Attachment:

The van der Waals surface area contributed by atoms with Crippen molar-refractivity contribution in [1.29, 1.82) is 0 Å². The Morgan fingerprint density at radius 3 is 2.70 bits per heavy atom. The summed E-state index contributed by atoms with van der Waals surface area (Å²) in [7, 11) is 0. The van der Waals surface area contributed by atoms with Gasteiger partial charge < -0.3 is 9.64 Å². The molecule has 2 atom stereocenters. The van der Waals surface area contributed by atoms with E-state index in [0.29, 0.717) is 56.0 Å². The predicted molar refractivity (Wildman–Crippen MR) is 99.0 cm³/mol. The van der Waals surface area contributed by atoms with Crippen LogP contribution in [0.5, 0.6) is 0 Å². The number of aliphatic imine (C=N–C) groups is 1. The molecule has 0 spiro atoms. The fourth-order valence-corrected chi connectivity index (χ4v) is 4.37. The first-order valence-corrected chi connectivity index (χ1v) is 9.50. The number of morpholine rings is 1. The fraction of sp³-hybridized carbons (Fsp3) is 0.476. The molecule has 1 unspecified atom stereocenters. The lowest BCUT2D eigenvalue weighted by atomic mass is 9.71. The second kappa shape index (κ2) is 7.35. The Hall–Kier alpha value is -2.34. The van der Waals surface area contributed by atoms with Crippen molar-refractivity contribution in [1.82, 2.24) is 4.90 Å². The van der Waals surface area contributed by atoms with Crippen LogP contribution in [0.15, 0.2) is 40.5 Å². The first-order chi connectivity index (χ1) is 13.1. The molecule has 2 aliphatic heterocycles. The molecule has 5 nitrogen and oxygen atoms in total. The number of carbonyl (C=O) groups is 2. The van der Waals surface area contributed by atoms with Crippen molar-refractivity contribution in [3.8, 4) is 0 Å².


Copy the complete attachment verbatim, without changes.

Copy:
The van der Waals surface area contributed by atoms with Crippen molar-refractivity contribution in [1.29, 1.82) is 0 Å². The Morgan fingerprint density at radius 3 is 2.70 bits per heavy atom. The summed E-state index contributed by atoms with van der Waals surface area (Å²) in [7, 11) is 0. The van der Waals surface area contributed by atoms with Gasteiger partial charge < -0.3 is 9.64 Å². The molecule has 2 atom stereocenters. The van der Waals surface area contributed by atoms with E-state index in [0.29, 0.717) is 56.0 Å². The predicted molar refractivity (Wildman–Crippen MR) is 99.0 cm³/mol. The van der Waals surface area contributed by atoms with Crippen LogP contribution in [0.5, 0.6) is 0 Å². The number of aliphatic imine (C=N–C) groups is 1. The molecule has 0 spiro atoms. The fourth-order valence-corrected chi connectivity index (χ4v) is 4.37. The first-order valence-corrected chi connectivity index (χ1v) is 9.50. The number of morpholine rings is 1. The fraction of sp³-hybridized carbons (Fsp3) is 0.476. The molecule has 1 unspecified atom stereocenters. The lowest BCUT2D eigenvalue weighted by atomic mass is 9.71. The second kappa shape index (κ2) is 7.35. The Hall–Kier alpha value is -2.34. The van der Waals surface area contributed by atoms with Crippen molar-refractivity contribution in [1.82, 2.24) is 4.90 Å². The van der Waals surface area contributed by atoms with Crippen LogP contribution in [0.15, 0.2) is 40.5 Å². The first-order chi connectivity index (χ1) is 13.1. The molecule has 2 aliphatic heterocycles. The molecule has 5 nitrogen and oxygen atoms in total. The number of carbonyl (C=O) groups is 2. The van der Waals surface area contributed by atoms with Crippen molar-refractivity contribution in [3.8, 4) is 0 Å².